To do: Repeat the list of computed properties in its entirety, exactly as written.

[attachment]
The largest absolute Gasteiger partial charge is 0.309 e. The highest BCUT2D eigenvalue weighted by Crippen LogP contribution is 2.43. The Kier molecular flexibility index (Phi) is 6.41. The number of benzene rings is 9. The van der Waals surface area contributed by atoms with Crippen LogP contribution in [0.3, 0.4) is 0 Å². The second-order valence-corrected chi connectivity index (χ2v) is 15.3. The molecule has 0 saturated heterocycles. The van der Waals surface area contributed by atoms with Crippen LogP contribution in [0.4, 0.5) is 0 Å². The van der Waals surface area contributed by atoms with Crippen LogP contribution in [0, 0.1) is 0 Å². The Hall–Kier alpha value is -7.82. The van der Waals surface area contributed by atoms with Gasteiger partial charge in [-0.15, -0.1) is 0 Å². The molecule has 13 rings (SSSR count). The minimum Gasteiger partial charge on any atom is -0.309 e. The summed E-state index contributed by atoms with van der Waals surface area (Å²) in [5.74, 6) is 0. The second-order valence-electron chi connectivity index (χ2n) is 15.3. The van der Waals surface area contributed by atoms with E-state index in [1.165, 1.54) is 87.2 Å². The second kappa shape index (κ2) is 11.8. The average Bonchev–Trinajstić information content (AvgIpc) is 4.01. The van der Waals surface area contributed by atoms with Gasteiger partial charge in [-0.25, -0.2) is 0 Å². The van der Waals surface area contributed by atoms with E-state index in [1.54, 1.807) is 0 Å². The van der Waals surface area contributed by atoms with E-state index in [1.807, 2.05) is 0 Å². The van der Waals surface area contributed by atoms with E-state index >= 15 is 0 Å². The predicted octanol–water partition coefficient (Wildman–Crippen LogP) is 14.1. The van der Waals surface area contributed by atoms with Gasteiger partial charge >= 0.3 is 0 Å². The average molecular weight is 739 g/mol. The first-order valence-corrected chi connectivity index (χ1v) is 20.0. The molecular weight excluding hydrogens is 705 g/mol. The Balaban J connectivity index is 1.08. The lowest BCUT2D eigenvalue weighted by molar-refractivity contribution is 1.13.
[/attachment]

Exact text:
The largest absolute Gasteiger partial charge is 0.309 e. The highest BCUT2D eigenvalue weighted by Crippen LogP contribution is 2.43. The Kier molecular flexibility index (Phi) is 6.41. The number of benzene rings is 9. The van der Waals surface area contributed by atoms with Crippen LogP contribution in [0.3, 0.4) is 0 Å². The second-order valence-corrected chi connectivity index (χ2v) is 15.3. The molecule has 0 saturated heterocycles. The van der Waals surface area contributed by atoms with Crippen LogP contribution in [0.4, 0.5) is 0 Å². The van der Waals surface area contributed by atoms with Crippen LogP contribution in [0, 0.1) is 0 Å². The Hall–Kier alpha value is -7.82. The van der Waals surface area contributed by atoms with Gasteiger partial charge in [-0.15, -0.1) is 0 Å². The molecule has 13 rings (SSSR count). The minimum Gasteiger partial charge on any atom is -0.309 e. The summed E-state index contributed by atoms with van der Waals surface area (Å²) in [5.74, 6) is 0. The second-order valence-electron chi connectivity index (χ2n) is 15.3. The van der Waals surface area contributed by atoms with E-state index in [1.165, 1.54) is 87.2 Å². The second kappa shape index (κ2) is 11.8. The average Bonchev–Trinajstić information content (AvgIpc) is 4.01. The van der Waals surface area contributed by atoms with Gasteiger partial charge in [-0.25, -0.2) is 0 Å². The van der Waals surface area contributed by atoms with E-state index in [1.54, 1.807) is 0 Å². The van der Waals surface area contributed by atoms with E-state index in [1.807, 2.05) is 0 Å². The van der Waals surface area contributed by atoms with E-state index >= 15 is 0 Å². The predicted octanol–water partition coefficient (Wildman–Crippen LogP) is 14.1. The van der Waals surface area contributed by atoms with Gasteiger partial charge >= 0.3 is 0 Å². The average molecular weight is 739 g/mol. The first-order valence-corrected chi connectivity index (χ1v) is 20.0. The molecular weight excluding hydrogens is 705 g/mol. The Balaban J connectivity index is 1.08. The lowest BCUT2D eigenvalue weighted by molar-refractivity contribution is 1.13.